Either scenario would seriously impact Arizona’s relatively stagnant $1.8 billion tribal government gambling industry.

The state’s indigenous citizens face a “horrendous predicament,” Enos warns.

“There remains poverty in all Arizona tribes,” Enos says. “The loss of gaming revenue would be devastating.”

Glendale Mayor Jerry Weiers, who remains opposed to the project although his council recently reversed its opposition to the casino resort, says, “If gaming happens in Glendale, there will be a strong effort in the Arizona Legislature to authorize non-Indian gaming in the state.

“That will have a devastating effect on all of our tribes,” he says.

Tohono O’odham officials claim opponents are exaggerating the potential fallout the West Valley Resort could have on tribal-state relations, noting support for the project from Glendale residents, nearby businesses and the surrounding communities of Peoria, Surprise and Tolleson.

The opposition, they claim, is being generated from a handful of Phoenix-area tribes with casinos—notably the Gila and Salt River Indian communities, but also Ak-Chin and Ft. McDowell Yavapai Nation—who fear a financial hit from a Glendale gambling resort.

“It’s all about money,” says a Tohono O’odham official who requested anonymity. “It’s all about competition.”

Gila and Salt River tribal officials say the issue is more one of Tohono O’odham encroachment on their ancestral lands than competition with their casinos.

Beyond Arizona

There also is a fear the Glendale controversy will spread far beyond Arizona’s borders.

Identical Senate and House resolutions to halt the project, some believe, could rekindle congressional opposition to Indian casinos which has so far blocked efforts to get a congressional “fix” to a 2009 Supreme Court ruling hindering Interior’s ability to place land in trust for tribal governments.

“I share the objections of many Arizonans when I see a casino being air-dropped into the metro Phoenix area,” says Arizona Senator John McCain, co-sponsor of the Senate version of what proponents have dubbed “Keep the Promise” legislation.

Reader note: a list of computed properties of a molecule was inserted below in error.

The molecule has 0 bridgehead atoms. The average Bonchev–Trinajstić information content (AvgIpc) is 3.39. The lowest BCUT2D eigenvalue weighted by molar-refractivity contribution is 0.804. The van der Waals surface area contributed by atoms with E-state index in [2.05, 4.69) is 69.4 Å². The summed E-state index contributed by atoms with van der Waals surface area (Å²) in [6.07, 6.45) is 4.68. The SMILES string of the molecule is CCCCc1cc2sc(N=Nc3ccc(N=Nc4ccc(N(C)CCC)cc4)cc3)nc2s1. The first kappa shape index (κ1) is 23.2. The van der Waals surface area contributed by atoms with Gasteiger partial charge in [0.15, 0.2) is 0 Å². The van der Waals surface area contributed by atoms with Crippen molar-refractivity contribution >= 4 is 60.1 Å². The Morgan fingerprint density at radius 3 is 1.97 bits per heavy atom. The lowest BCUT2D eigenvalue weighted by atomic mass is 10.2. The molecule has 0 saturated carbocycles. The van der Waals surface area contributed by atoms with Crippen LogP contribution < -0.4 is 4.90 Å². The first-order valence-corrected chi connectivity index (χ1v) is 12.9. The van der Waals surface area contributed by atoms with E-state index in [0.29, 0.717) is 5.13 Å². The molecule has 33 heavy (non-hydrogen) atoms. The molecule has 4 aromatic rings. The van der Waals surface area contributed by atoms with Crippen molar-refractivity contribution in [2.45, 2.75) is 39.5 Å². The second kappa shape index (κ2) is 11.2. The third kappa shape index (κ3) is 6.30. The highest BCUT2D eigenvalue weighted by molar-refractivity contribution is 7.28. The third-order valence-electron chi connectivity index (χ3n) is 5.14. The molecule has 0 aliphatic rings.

Arizona Democratic Rep. Raul Grijalva, whose district includes the Tohono O’odham reservation, bristles at legislative efforts to block a project that could create needed jobs and economic development, largely because of what he calls a “phantom promise.”

“The way I see it, we are essentially asking taxpayers to pay for special-interest legislation designed to protect East Valley tribes’ gaming markets, and the taxpayers would bear the full liability for that protection,” he says.

Earlier Promises

It was then-Congressman McCain who co-authored the Gila Bend Indian Reservation Lands Replacement Act of 1986, which would eventually enable Tohono O’odham to purchase property for the West Valley Resort.

The U.S. Army Corps of Engineers’ Painted Rock Dam project in 1960 flooded 9,880 acres of the tribe’s reservation, devastating agriculture and a tribal cemetery and forcing impoverished families onto a 40-acre tract of dilapidated homes in the nation’s San Lucy District.

The act provided the tribe with funds to purchase an equal amount of replacement property in “Pima, Pinal or Maricopa” counties, the latter of which includes Phoenix. The act states the land “shall be deemed to be a federal Indian reservation for all purposes,” which the courts and Interior later construed to include casinos.

Tohono O’odham completed a deal to buy the Maricopa County land in 2003, shortly after passage of the casino ballot initiative. The casino proposal was unveiled in 2009 and has survived repeated court challenges.

Kevin Washburn, Interior’s assistant secretary for Indian affairs, says the act mandated the agency place the land in trust for a casino, which it did in July.

Washburn calls tribal opposition to the project “one of the most agonizing parts of this whole process.”

“Ultimately, this was a legal question as to what was the meaning of the Gila Bend Act,” he says.

Tribal, city and state officials accuse Tohono O’odham of buying the property in secret, noting the tribe utilized a front company (Rainier Resources LLC) to acquire the land. Depending on which side is stating its case, this was a common practice in real estate transactions to keep the purchase price down, or an effort to deceive other tribes and local and state officials.